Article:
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Sadi (1210-1291)

Gulistan-i Sadi گلستان سعدی (The Rose Garden of Sadi) 1584

35.8 x 23.8 cm (book measurement (conservation)) | RCIN 1005022

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  • A Mughal volume of the Persian classic written in 1584 in Agra by the calligrapher Muhammad Husayn Kashmiri.

    The Gulistan is a book of Persian prose written in 1258 by Sheikh Sadi Shirazi, a writer widely recognized as one of the greatest masters of the classical Persian literary tradition. Gulistan means ‘the rose garden’ and the text is divided into eight chapters called babs (‘gates’) corresponding to the eight gates to the garden of paradise. It is a moralistic and anecdotal work mostly written in hikayats (short prose vignettes) combined with verse. These are light and humorous in tone, particularly in comparison to his earlier work, the Bustan (‘fragrant garden’, see RCIN 10015). The poet writes in the Gulistan’s epilogue that his aim was to deliver advice in palatable form. It was used as textbook for education for centuries across the Persian-speaking world and was the primary text of Persian language instruction of East India Company officers at Fort William College in Calcutta (est. 1801) and at Haileybury College in England (est. 1806).

    This manuscript volume of the Gulistan is the work of Muhammad Husayn Kashmiri (d. 1611), a Mughal calligrapher whose celebrated style of nastaliq script earned him the title zarrin qalam (‘Golden Pen’) and the admiration of generations of Mughal emperors. According to the colophon, he completed the text in the library of Abd al-Muttalib Khan, a nobleman and personal attendant of Emperor Akbar (r. 1556-1605), in Agra in 1584. The large volume opens with a shamsah ('little sun') and an illuminated double-page frontispiece. It is decorated throughout with richly coloured borders with floral and arabesque designs painted in gold.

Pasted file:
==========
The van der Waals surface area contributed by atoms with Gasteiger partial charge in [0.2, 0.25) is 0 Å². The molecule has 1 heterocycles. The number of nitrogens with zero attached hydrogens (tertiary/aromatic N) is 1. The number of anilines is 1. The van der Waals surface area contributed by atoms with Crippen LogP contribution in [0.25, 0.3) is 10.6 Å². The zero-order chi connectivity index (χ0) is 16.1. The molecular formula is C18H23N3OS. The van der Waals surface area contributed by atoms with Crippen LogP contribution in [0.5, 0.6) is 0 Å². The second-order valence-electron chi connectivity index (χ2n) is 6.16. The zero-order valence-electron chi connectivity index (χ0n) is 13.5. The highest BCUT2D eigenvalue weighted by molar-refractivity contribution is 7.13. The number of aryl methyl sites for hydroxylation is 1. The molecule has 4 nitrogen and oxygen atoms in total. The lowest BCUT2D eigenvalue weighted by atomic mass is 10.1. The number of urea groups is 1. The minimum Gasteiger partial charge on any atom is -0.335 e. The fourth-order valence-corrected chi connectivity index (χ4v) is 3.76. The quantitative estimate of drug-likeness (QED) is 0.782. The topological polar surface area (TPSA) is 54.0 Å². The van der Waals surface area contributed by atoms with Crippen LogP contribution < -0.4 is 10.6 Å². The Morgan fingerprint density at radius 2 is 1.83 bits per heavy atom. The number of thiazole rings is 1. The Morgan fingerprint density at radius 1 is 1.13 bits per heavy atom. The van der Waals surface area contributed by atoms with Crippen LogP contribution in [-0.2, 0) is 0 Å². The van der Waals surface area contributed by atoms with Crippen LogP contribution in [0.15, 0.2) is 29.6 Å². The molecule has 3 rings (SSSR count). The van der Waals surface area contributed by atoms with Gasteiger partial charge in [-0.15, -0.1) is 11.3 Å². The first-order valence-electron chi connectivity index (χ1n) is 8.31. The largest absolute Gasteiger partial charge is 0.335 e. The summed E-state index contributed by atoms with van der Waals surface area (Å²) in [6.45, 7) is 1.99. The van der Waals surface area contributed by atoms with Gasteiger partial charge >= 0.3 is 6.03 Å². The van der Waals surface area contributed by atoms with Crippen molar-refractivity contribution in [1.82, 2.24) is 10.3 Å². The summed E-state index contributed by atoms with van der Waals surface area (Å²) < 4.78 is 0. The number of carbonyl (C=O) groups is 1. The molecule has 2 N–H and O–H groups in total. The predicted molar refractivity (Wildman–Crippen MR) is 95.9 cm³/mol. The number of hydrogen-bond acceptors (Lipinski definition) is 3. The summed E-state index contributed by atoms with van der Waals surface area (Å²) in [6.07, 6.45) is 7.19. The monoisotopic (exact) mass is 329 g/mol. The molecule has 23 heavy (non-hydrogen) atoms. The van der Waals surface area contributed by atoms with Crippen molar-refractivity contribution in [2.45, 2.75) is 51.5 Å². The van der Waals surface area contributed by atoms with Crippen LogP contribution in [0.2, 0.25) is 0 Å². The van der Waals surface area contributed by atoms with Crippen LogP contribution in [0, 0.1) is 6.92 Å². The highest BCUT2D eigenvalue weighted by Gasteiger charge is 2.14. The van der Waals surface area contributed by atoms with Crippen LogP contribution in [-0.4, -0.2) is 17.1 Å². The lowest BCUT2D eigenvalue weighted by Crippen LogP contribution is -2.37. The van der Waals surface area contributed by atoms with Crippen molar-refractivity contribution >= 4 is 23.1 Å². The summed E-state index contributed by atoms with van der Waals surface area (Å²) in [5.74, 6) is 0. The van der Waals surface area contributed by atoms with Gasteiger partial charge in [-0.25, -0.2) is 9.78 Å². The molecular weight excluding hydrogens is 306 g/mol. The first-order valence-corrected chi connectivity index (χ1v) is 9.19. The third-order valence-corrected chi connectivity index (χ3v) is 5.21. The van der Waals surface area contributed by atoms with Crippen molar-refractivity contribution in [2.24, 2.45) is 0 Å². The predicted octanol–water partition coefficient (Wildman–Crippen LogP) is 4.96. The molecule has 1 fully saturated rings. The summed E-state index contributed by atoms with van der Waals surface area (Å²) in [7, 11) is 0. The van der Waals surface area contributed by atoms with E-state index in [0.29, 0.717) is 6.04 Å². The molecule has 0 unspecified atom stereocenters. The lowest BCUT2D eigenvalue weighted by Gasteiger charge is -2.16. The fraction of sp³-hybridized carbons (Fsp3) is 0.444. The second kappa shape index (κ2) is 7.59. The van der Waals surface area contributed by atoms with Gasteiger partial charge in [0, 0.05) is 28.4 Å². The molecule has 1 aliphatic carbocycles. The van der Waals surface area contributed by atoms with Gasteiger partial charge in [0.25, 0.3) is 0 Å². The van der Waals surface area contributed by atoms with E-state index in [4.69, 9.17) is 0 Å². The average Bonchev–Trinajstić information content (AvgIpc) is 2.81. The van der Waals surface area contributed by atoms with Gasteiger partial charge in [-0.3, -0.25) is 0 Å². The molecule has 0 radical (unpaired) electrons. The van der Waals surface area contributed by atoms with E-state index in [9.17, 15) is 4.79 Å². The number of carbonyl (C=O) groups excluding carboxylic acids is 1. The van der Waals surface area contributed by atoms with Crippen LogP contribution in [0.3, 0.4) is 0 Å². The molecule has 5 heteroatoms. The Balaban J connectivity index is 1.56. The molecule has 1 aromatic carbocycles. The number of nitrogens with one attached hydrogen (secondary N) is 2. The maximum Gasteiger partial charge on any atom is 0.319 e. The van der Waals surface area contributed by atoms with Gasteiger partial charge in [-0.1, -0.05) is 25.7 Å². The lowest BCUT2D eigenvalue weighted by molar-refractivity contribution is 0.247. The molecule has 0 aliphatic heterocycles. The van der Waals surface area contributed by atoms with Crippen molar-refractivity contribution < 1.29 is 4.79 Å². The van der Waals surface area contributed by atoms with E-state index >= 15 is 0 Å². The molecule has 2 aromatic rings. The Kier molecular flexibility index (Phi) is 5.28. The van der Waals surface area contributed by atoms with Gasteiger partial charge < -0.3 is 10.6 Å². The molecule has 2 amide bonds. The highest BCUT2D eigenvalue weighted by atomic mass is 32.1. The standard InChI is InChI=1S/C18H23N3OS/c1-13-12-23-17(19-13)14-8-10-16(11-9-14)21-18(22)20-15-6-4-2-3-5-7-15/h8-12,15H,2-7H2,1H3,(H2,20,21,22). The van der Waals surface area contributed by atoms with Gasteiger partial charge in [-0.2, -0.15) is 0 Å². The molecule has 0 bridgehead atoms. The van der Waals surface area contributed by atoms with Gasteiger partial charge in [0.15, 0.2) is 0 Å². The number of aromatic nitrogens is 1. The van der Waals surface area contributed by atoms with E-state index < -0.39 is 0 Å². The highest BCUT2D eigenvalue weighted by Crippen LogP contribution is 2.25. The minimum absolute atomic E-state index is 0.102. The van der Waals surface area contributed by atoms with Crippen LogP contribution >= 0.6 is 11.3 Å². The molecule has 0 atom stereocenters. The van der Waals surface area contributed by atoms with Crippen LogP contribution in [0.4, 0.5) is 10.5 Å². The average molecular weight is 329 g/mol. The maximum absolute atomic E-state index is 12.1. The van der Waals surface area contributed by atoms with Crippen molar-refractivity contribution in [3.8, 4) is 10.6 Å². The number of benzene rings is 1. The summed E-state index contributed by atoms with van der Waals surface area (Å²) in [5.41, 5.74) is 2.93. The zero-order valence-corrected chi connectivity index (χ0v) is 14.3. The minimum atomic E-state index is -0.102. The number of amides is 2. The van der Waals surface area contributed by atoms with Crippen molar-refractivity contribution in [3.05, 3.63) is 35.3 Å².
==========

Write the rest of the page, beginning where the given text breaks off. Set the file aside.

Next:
Several inscriptions and seals attest to the manuscript’s long history in the Mughal imperial library. Notes on the reverse of the manuscript’s first folio include those in the hands of Emperors Jahangir and Shah Jahan, and the imperial seals of Emperors Shah Jahan and Alamgir. The seal of Abd al-Ahad Khan, a close advisor to Emperor Shah Alam II (r. 1728-1806), dated 1169AH (AD 1756) is impressed on every folio. This seal is often cropped, indicating that the manuscript’s pages were trimmed before being bound into their present late eighteenth century covers.

    By the late 18th century, the manuscript was in the collection of the Awadhi royal library at Lucknow. In 1798, Saadat Ali Khan, Nawab of Awadh, presented the Gulistan with five other manuscripts from the royal library (including a volume of Sadi’s Bustan) to Lord Teignmouth, Governor-General of India (1792-99), intended as gifts for George III. In a memo written for the king, Teigmouth described the volumes and where George III would find a translation of the texts: ‘Goolistan or Garden of Roses by Sheikh Saadi of Shiraz. This manuscript is written by Mahomed Hussein surnamed Golden Pen for Abdul Mutleb Khan an officer in the Court of Akbar. A note in the first page mentions that the writer was rewarded 1000 Gold Mohrs, & nothing can exceed the beauty or perfection of the writing… The Goolistan is in Prose, with a mixture of verse, & has been translated into Latin by Gentius.’

    The manuscript arrived in London in 1799 in its current binding of black morocco with gilt-stamped medallions and border lines covered with a silk wrapper of Benares brocade.

    Presented to King George III by Lord Teignmouth, Governor-General of India, c. 1799.

  • Measurements

    35.8 x 23.8 cm (book measurement (conservation))